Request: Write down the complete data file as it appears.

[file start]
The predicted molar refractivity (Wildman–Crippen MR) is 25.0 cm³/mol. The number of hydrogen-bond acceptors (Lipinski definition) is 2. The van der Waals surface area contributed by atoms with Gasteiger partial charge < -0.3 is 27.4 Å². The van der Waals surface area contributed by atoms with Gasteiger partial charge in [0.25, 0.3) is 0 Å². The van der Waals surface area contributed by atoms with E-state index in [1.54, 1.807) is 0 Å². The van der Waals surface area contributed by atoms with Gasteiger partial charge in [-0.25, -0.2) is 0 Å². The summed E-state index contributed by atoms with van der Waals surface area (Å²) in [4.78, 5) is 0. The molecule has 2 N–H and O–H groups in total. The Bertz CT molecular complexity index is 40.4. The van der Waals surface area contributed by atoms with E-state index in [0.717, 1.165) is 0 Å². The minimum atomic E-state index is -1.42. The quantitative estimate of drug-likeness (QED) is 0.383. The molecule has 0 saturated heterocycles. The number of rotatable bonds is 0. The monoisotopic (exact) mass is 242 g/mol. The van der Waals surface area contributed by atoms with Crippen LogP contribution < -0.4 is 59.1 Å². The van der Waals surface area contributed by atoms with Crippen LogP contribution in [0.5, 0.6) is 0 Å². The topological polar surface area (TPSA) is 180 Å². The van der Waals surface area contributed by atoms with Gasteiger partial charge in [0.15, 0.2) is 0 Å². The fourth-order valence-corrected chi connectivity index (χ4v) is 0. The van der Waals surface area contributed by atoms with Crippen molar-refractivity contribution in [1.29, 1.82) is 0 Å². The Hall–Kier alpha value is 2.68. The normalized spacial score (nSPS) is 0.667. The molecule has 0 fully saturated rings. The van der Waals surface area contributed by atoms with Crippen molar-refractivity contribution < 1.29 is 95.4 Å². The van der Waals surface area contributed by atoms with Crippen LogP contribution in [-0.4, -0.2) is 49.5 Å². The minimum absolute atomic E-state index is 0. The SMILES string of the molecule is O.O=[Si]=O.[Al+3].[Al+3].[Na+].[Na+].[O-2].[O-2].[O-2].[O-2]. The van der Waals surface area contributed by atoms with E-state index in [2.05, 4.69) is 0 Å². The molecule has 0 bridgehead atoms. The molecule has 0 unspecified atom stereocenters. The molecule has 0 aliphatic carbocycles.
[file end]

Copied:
The predicted molar refractivity (Wildman–Crippen MR) is 25.0 cm³/mol. The number of hydrogen-bond acceptors (Lipinski definition) is 2. The van der Waals surface area contributed by atoms with Gasteiger partial charge < -0.3 is 27.4 Å². The van der Waals surface area contributed by atoms with Gasteiger partial charge in [0.25, 0.3) is 0 Å². The van der Waals surface area contributed by atoms with E-state index in [1.54, 1.807) is 0 Å². The van der Waals surface area contributed by atoms with Gasteiger partial charge in [-0.25, -0.2) is 0 Å². The summed E-state index contributed by atoms with van der Waals surface area (Å²) in [4.78, 5) is 0. The molecule has 2 N–H and O–H groups in total. The Bertz CT molecular complexity index is 40.4. The van der Waals surface area contributed by atoms with E-state index in [0.717, 1.165) is 0 Å². The minimum atomic E-state index is -1.42. The quantitative estimate of drug-likeness (QED) is 0.383. The molecule has 0 saturated heterocycles. The number of rotatable bonds is 0. The monoisotopic (exact) mass is 242 g/mol. The van der Waals surface area contributed by atoms with Crippen LogP contribution < -0.4 is 59.1 Å². The van der Waals surface area contributed by atoms with Crippen LogP contribution in [0.5, 0.6) is 0 Å². The topological polar surface area (TPSA) is 180 Å². The van der Waals surface area contributed by atoms with Gasteiger partial charge in [0.15, 0.2) is 0 Å². The fourth-order valence-corrected chi connectivity index (χ4v) is 0. The van der Waals surface area contributed by atoms with Crippen molar-refractivity contribution in [1.29, 1.82) is 0 Å². The Hall–Kier alpha value is 2.68. The normalized spacial score (nSPS) is 0.667. The molecule has 0 fully saturated rings. The van der Waals surface area contributed by atoms with Crippen molar-refractivity contribution < 1.29 is 95.4 Å². The van der Waals surface area contributed by atoms with Crippen LogP contribution in [-0.4, -0.2) is 49.5 Å². The minimum absolute atomic E-state index is 0. The SMILES string of the molecule is O.O=[Si]=O.[Al+3].[Al+3].[Na+].[Na+].[O-2].[O-2].[O-2].[O-2]. The van der Waals surface area contributed by atoms with E-state index in [2.05, 4.69) is 0 Å². The molecule has 0 bridgehead atoms. The molecule has 0 unspecified atom stereocenters. The molecule has 0 aliphatic carbocycles.